Lisa Vautour had struggled with obesity for many years and tried countless approaches to losing weight. Six years ago, thanks to a supportive employer, she was able to get the treatment she needed for what she unequivocally describes as a chronic disease.

Lisa Vautour

It was so much easier to be successful once I didn’t have to stress about having time off or coverage for the medications I needed.

Tell me about your journey with obesity.

In my late teenage years, I required medications to treat a health condition that made me start to gain weight. When I was ready to start a family, I had a few pregnancies that ended in miscarriages. With pregnancy, my hunger increased, and I felt I needed to eat everything but the kitchen sink, and then after miscarrying I was depressed, and the pounds added up. From 18 to 25, I went from about 120 pounds to close to 170. Then I got pregnant at 25 and successfully carried my son to term. My pregnancy weight was 225 and I never recovered. I went all the way up to 250.

What were some of the challenges you faced as a result of obesity?

It affected my physical health in several ways. I had one foot I could barely walk on—I limped all the time, which made being active very challenging. My blood pressure was starting to be on the high side. My back bothered me all the time when sitting, standing and trying to sleep. I was in excruciating pain. It also affected my mental health. I was depressed. I was angry. I felt a lot of resentment. I missed out on a lot. I had to sit on the sidelines and watch my son and my husband do activities and seize opportunities to enjoy their life to the fullest, but because I was too big, I was physically unable to be as active as I wanted to be.

Were there effects on your performance at work?

Absolutely, because if you’re not feeling well, you’re not going to perform well. If you’re working your full day in pain, you can’t concentrate. Plus, you’re going to take more time off if you’re managing overweight or obesity—for your back, your legs, high blood pressure, diabetes. It all means more appointments, more sickness, and all of that affects performance. I took time off for exhaustion and depression, too. Now, with my weight under control, I rarely miss work.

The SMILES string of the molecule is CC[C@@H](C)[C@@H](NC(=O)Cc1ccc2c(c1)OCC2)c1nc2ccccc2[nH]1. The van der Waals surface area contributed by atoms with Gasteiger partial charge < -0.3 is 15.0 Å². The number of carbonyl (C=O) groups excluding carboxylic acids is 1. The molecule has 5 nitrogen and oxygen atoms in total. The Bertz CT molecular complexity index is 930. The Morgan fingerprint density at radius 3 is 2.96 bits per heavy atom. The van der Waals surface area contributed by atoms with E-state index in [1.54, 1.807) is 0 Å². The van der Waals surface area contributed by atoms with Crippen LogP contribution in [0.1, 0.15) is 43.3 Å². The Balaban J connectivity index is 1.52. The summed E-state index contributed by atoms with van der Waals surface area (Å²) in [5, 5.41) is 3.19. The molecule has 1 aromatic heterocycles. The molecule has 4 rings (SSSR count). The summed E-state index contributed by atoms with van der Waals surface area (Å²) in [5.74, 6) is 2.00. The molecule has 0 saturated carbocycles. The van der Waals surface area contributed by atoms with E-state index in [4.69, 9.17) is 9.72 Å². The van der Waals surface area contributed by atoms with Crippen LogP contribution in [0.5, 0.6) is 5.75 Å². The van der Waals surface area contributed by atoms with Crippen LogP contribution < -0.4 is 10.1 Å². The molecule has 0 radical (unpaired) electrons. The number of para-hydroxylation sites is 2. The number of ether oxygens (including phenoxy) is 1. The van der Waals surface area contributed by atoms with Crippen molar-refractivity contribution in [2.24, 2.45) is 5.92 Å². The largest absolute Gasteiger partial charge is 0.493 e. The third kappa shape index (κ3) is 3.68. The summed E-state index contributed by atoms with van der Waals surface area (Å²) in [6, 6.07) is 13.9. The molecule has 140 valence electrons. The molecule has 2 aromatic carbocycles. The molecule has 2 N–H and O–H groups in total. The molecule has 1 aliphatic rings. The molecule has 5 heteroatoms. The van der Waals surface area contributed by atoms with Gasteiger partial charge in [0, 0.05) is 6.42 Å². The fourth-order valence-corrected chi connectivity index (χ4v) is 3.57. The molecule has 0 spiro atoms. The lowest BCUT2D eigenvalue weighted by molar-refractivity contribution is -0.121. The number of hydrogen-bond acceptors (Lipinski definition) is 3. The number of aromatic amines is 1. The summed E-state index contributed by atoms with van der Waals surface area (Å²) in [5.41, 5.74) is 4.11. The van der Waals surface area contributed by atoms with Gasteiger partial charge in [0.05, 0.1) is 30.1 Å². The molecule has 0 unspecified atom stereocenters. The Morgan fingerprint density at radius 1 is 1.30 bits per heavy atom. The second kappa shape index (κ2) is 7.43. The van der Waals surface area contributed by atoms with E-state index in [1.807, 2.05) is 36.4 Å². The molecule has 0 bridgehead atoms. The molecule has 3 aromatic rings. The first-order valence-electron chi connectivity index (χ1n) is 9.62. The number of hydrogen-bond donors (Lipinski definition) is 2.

What steps did you take to tackle obesity?

From diet pills to fad diets, I tried it all. Doctors advised me to eat less and move more and this was not helpful at all. Then, in my late 30s, I started being really concerned about my weight. I was getting older and I wanted to be healthy and live to see my son get married and my grandchildren grow up. My son was nearing graduation and, in my mind, I didn’t want to go to his graduation at 250 pounds and have him be ashamed of me. He wouldn’t have been, but in my mind I thought he would. That’s when I talked to my doctor about bariatric surgery. As I learned about it—and I researched everything from morning to night—I knew this was for me and it was going to work. I was going to make it work.

How did your employer support you?

I’ve been really lucky through the years. I’ve had some great employers with great benefits. My employer at the time provided paid short-term leave while I was recovering from the surgery, and when that was done I was able to go on Employment Insurance. I was astounded to learn that some of the medications I needed to take were not covered by most benefits plans. I couldn’t believe it. Obesity is a chronic disease—no ifs, ands or buts about it—so why would one chronic disease be singled out and its treatments not be covered by a benefits plan? If somebody had diabetes would you refuse them insulin, or another treatment that would help them manage their disease?

How did your employer’s support make you feel?

It made me feel validated and that getting treatment was important and was what I needed to do. Also, not having that extra stress of not having time off or not having coverage for the medications that I needed made it so much easier to be successful. Employers need to look at attendance and performance. Look at days off. Look at illnesses. Those who don’t help people with obesity get treatment are limiting their employees’ performance. If somebody can’t get what they need to be well, how can you expect them to perform?

How has reducing your weight improved your performance at work?

They call me the Energizer Bunny at work now, and I never had that energy before. I’m one of the top producers in my unit and I organize all our extra-curricular activities—fundraisers, holiday parties, Hallowe’en days, everything. Before, I had no energy, no motivation, no drive. I would never in a million years have been able to do what I’m doing now.

How do you stay motivated to maintain your weight?

It’s been six years since the surgery, and it hasn’t been easy. It’s an every day thing. I had to change all my habits. One of the things that really stuck with me from the research I did is that the surgery is a tool, not a cure—and if you don’t use that tool properly, it’s not going to work for you. But I want to be healthy. I want to live to be old. And I want to be able to do with my grandchildren what I couldn’t do with my son.

Obesity is a progressive, relapsing, chronic disease that affects a large portion of the population globally.1 For more information on evidence-based approaches for obesity prevention, treatment and policy to improve the lives of Canadians affected by obesity, please visit
1. Ralston J, Brinsden, H., Buse, K., et al. Time for a new obesity narrative. The Lancet. 2018;392(10156):1384-1386.